The Life of Ali Pasha, of Tepeleni, Vizier of Epirus, Surnamed Aslan, Or the Lion

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T. Tegg and Son, 1837 - 418 pàgines
 

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Continguts

I
1
II
19
III
56
IV
77
V
107
VI
135
VII
169
VIII
192
IX
215
X
242
XI
273
XII
289
XIII
315
XIV
353
XV
380

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Pàgina 320 - He told me to consider him as a father whilst I was in Turkey, and said he looked on me as his son. Indeed, he treated me like a child, sending me almonds and sugared sherbet, fruit and sweetmeats, twenty times a day.
Pàgina 416 - No, faith, not a jot; but to follow him thither with modesty enough, and likelihood to lead it; as thus: Alexander died, Alexander was buried, Alexander returneth...
Pàgina 329 - Turks, and his general appearance does not indicate more than his actual age, of sixty or sixty-one years, except, perhaps, that his beard is whiter than is customary at this time of life. The neck is short and thick, the figure corpulent and unwieldy ; his stature I had afterwards the means of ascertaining to be about five feet nine inches. The general character and expression of the countenance are unquestionably fine, and the forehead especially is a very striking feature.
Pàgina 328 - I to attempt a description of those of Ali, I should speak of his face as large and full; the forehead remarkably broad ^and open, and traced by many deep furrows; the eye penetrating, yet not expressive of ferocity ; the nose handsome and well formed; the mouth and lower part of the face concealed, except when speaking, by his mustachios and the long beard which flows over his breast. His complexion is somewhat lighter than that usual among the Turks, and his general...
Pàgina 205 - In former days, when the household was vast, and the supply scanty and precarious, the royal purveyors, sallying forth from under the Gothic portcullis, to purchase provision with power and prerogative instead of money, brought home the plunder of an hundred markets, and all that could be seized from a flying and hiding country, and deposited their spoil in an hundred caverns, with each its keeper.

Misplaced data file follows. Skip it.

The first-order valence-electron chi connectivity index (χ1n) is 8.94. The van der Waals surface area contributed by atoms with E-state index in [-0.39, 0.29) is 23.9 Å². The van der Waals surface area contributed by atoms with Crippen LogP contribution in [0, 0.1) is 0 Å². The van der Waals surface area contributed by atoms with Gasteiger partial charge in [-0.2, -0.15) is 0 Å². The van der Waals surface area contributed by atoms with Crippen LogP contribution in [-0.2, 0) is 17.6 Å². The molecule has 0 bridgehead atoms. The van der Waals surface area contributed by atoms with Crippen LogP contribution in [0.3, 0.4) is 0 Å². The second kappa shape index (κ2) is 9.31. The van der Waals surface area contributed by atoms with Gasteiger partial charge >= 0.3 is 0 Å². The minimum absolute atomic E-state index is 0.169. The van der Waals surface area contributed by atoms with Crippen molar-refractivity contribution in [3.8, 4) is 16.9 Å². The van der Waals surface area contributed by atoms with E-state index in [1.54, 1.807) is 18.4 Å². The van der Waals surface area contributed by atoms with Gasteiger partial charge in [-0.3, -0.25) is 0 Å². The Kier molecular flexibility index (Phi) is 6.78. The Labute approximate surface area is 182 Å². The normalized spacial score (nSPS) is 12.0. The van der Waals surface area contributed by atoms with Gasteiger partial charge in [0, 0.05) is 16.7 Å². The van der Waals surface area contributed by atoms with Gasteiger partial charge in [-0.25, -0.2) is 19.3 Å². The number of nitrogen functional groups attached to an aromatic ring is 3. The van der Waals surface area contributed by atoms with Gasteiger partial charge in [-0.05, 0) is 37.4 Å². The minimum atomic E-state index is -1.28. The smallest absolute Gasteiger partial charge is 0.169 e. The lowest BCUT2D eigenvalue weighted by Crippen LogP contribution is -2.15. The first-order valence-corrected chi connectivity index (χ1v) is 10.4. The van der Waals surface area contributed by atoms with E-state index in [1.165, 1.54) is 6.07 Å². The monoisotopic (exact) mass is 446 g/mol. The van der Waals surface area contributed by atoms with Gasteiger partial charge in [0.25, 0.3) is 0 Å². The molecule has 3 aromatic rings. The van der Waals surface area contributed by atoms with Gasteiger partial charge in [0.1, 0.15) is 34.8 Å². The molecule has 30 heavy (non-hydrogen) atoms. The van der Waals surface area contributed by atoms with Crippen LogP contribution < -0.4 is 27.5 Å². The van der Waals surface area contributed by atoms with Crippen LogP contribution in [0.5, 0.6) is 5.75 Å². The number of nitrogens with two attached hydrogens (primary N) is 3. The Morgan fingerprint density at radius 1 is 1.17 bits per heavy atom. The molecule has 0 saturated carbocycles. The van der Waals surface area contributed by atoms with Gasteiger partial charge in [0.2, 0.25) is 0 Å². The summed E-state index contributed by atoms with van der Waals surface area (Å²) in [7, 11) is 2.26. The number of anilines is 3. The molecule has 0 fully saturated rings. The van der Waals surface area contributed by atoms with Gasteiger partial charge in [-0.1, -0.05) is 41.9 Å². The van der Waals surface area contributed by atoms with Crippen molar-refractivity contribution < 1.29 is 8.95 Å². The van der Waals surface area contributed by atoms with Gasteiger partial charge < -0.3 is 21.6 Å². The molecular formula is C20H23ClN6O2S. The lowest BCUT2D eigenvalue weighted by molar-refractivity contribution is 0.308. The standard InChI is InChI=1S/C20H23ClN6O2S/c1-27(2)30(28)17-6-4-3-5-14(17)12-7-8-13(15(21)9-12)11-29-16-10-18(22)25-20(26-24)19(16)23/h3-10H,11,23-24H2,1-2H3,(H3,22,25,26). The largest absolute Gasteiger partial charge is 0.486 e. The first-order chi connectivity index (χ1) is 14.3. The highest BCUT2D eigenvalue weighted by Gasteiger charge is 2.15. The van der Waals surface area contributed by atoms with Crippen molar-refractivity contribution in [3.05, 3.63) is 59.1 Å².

Pàgina 417 - Pronunciation. i8mo., 35. roan 3 6 WRIGHT'S (M.) Greek and English Lexicon, in four parts— Greek-English, Difficult Inflections, EnglishGreek, and Proper Names, containing the interpretation of all the words which occur in Greek Classic Authors, the Septuagint and New Testament.
Pàgina 256 - Greek, in tolerable verse ; i. [See the translation of a speech delivered to the Pargiots, in 1815, by an aged citizen : " I exhort you well to consider, before you yield yourselves up to the English, that the King of England now has in his pay all the kings of Europe — obtaining money for this purpose from his merchants ; whence, should it become advantageous to the merchants to sell you, in order to conciliate Ali, and obtain certain commercial advantages in his harbours, the English will sell...
Pàgina 296 - It is difficult,' said Vaudoncourt, 'not to be convinced or borne away by him when he enters into a conversation for the purpose of furthering some object or view. To resist him, it is necessary to be possessed of a perfect knowledge of his character, and always to hold the picture before one's eyes; and still his dissimulation is so disguised and so profound, that one almost feels self-reproachful for being on one's guard and acting with a salutary distrust.
Pàgina 156 - Phrosini : the vizir laughing aloud, asked him if he were content to live in wedlock with a prostitute ? and on the man's replying in the affirmative, he gave an order for her release. The execution of the rest took place at night ; they were taken in a barge from the church to some distance on the lake, tied up in sacks, and precipitated into the deep : Phrosini and her faithful maid, watching an opportunity, when the guards were inattentive, clasped each other in their arms, and plunged into the...
Pàgina 349 - ... rock was rife with muskets aimed against the unwary traveller or the unprotected merchant ; if he escaped with life, his property was plundered and his person sold into slavery : to such an extent did brigandage prevail that agriculture was neglected, commerce languished, the very arts of civilization began to disappear, and the whole land to present one unvaried scene of poverty and wretchedness. In the other case, I mean that which regards the general state of the Ottoman empire, it .is sufficient...

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